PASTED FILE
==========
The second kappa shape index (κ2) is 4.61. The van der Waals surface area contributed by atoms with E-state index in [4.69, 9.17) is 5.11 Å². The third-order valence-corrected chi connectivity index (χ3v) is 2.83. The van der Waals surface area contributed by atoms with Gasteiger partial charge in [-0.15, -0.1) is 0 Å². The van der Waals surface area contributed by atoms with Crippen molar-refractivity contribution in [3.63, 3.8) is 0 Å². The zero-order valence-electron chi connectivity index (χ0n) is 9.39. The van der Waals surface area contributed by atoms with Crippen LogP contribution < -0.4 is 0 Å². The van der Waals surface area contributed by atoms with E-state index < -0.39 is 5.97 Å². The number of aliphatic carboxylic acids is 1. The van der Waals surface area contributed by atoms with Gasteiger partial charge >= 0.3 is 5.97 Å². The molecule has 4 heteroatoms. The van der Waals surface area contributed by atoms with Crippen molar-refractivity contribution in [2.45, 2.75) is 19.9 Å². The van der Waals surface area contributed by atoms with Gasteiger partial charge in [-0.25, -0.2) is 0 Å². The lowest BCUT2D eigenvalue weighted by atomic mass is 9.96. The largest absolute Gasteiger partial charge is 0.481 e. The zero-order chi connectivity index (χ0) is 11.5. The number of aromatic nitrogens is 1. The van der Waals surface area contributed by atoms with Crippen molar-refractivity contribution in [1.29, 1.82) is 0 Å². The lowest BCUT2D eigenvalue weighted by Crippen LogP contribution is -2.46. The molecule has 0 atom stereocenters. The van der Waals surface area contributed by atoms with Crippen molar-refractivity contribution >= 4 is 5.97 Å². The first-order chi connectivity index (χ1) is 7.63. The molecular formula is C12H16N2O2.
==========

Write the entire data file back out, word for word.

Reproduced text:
The second kappa shape index (κ2) is 4.61. The van der Waals surface area contributed by atoms with E-state index in [4.69, 9.17) is 5.11 Å². The third-order valence-corrected chi connectivity index (χ3v) is 2.83. The van der Waals surface area contributed by atoms with Gasteiger partial charge in [-0.15, -0.1) is 0 Å². The van der Waals surface area contributed by atoms with Crippen molar-refractivity contribution in [3.63, 3.8) is 0 Å². The zero-order valence-electron chi connectivity index (χ0n) is 9.39. The van der Waals surface area contributed by atoms with Crippen LogP contribution < -0.4 is 0 Å². The van der Waals surface area contributed by atoms with E-state index < -0.39 is 5.97 Å². The number of aliphatic carboxylic acids is 1. The van der Waals surface area contributed by atoms with Gasteiger partial charge >= 0.3 is 5.97 Å². The molecule has 4 heteroatoms. The van der Waals surface area contributed by atoms with Crippen molar-refractivity contribution in [2.45, 2.75) is 19.9 Å². The van der Waals surface area contributed by atoms with Gasteiger partial charge in [-0.25, -0.2) is 0 Å². The lowest BCUT2D eigenvalue weighted by atomic mass is 9.96. The largest absolute Gasteiger partial charge is 0.481 e. The zero-order chi connectivity index (χ0) is 11.5. The number of aromatic nitrogens is 1. The van der Waals surface area contributed by atoms with Crippen molar-refractivity contribution in [1.29, 1.82) is 0 Å². The lowest BCUT2D eigenvalue weighted by Crippen LogP contribution is -2.46. The molecule has 0 atom stereocenters. The van der Waals surface area contributed by atoms with Crippen molar-refractivity contribution >= 4 is 5.97 Å². The first-order chi connectivity index (χ1) is 7.63. The molecular formula is C12H16N2O2.